I worked for a few years at the Naval weapons center. The main R&D facility for the Navy. This was the Reagan era, no expense was spared. The best people, the best weapons.

I mainly worked on air launched missiles, designed to bring down a high tech threat, so no problem with the conscience there. I was involved on a small part of a nuke delivery system, but very small. Something like designing a bracket or some such. I'll have to admit, I thought about that one a while.

 

I remember drawing about 90% of the mechanical drawings of a missile, designed to take out radar installations. HARM, AGM 88A. It was fired in anger for the first time, about 2 years after I left. It took out all of Kadaffi's coastal radar installations.

 

It's kind of morbid, but I remember watching the news report, and the only thing I was thinking was, "I hope it got 100%, I hope it got 100%" , not thinking of the poor schmucks that died for a nut job. It sort of bothered me for a while, but got over it.

After that, making knives and swords don't bother me a bit.

Just my 2 pence, Jerry

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Black belt rule #1...

 

... never tell anybody you have one.  ;)

25366[/snapback]

 

Crap. Now I have to kill you. <_<

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Guest Perkins
After Kill Bill came out, or the Lord of the Rings series came out, a ton of kids showed up at their local knife store to buy things like the blades in those movies.  This is an area in which the fantasy the blade projects is being matched with the fantasy consuming the child's mind.  This is a dangerous area, but I doubt most of us sell to young adults.

25351[/snapback]

 

 

If that's the case, I guess I won't mention that I'm a "young adult" and those two movies are specifically what persuaded me to start bladesmithing ;)

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I worry of the legality of some things I have made in the past (double edge, auto) more than if someone will use one on another person. I live in a very well armed ccw state, and you don't carry a knife to a gun fight. There are so many cheap import knives and swords out there, anyone can buy without having to give there identity. They would be foolish to use something so easily tracked as a "one of" custom.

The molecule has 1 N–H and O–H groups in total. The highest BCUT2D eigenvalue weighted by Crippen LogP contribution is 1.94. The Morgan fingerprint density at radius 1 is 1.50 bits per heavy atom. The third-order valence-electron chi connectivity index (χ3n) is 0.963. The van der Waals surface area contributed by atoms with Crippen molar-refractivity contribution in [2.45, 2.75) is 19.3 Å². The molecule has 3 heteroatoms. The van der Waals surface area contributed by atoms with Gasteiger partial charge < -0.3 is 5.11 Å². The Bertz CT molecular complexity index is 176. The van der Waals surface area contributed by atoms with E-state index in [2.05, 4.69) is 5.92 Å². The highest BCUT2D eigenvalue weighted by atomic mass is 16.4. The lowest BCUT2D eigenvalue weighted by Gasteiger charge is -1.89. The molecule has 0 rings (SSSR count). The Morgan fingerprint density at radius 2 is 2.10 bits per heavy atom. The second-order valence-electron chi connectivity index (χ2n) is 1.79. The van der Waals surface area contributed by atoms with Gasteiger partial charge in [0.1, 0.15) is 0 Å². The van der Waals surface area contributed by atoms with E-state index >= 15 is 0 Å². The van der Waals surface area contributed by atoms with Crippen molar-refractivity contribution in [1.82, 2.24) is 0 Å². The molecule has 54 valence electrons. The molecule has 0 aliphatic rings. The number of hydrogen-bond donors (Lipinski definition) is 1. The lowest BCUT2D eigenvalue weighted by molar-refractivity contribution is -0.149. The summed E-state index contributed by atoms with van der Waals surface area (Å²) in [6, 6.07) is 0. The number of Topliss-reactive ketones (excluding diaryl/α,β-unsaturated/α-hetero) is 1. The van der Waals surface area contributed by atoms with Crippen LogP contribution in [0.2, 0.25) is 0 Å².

You could make your customers sign a disclamer. :(

 

csc

abs journeyman

www.carrollknives.com

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Perkins -

 

Good for you! I don't know about you, but I always end up identifying with the craftsman in a movie.

 

When I was a teen, we could (and I did) buy a rifle in the local hardware and bring it to school for show and tell. I'm all for armed and sensible, whatever age.

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**and you don't carry a knife to a gun fight. ** -- Incorrect... Always, ALWAYS bring a knife to a gunfight...just....don't forget the gun :-)

I have suffered for My arts... Now it's your turn.

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I have been struggling lately with the fact that someone at some point may use one of my pieces to do harm to someone. I have struggled with it in the past, I specialized in kerambits at one point, and decided not to make them any more. Too vicious, too easy to conceal. Unfortunately, very easy to sell.

 

I have reconciled swords with myself somewhat, even though they are purely weapons, they are not easy to conceal, more expensive, and so less likely to be used for the purpose they were historically intended.

 

I have been fooling around with jewelry, I like the idea of it.... less physical labor, wider market, higher profit margin. I just can't get away from the love of making blades..........

 

How do you all deal with it?

25216[/snapback]

 

i make a most effecient killing knife

i call it a battle bowie

its not a camp knife not a survival knive

its ment to kill stufffffff

effecientely

 

the only bout i have w my self is am i getn paid enough:)!!!!!!!

and

can i make it more effecient

harley

makem dead possum

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i make a most effecient killing knife

i call it a battle bowie

its not a camp knife not a survival knive

its ment to kill stufffffff

effecientely

 

the only bout i have w my self is am i getn paid enough:)!!!!!!!

and

can i make it more effecient

harley

makem dead possum

25497[/snapback]

 

Harley, all my knives are survival knives...

If I sell them, I get to survive... :D

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Well, this is a neat thread and there has been quite a few decent points made. I make weapons. I have not yet made anything that is not tactical in nature or that does not have the "weapon" profile. How would I feel if one of mine were used to kill or maim? I have spent quite a bit of time trying to form a mindset that it's not important. I make awesome weapons and while I don't think they *have* to be used against humans I can deal with the fact (emotionally/spiritually) that they might be, at some time, employed in this way. Not my fault if they are.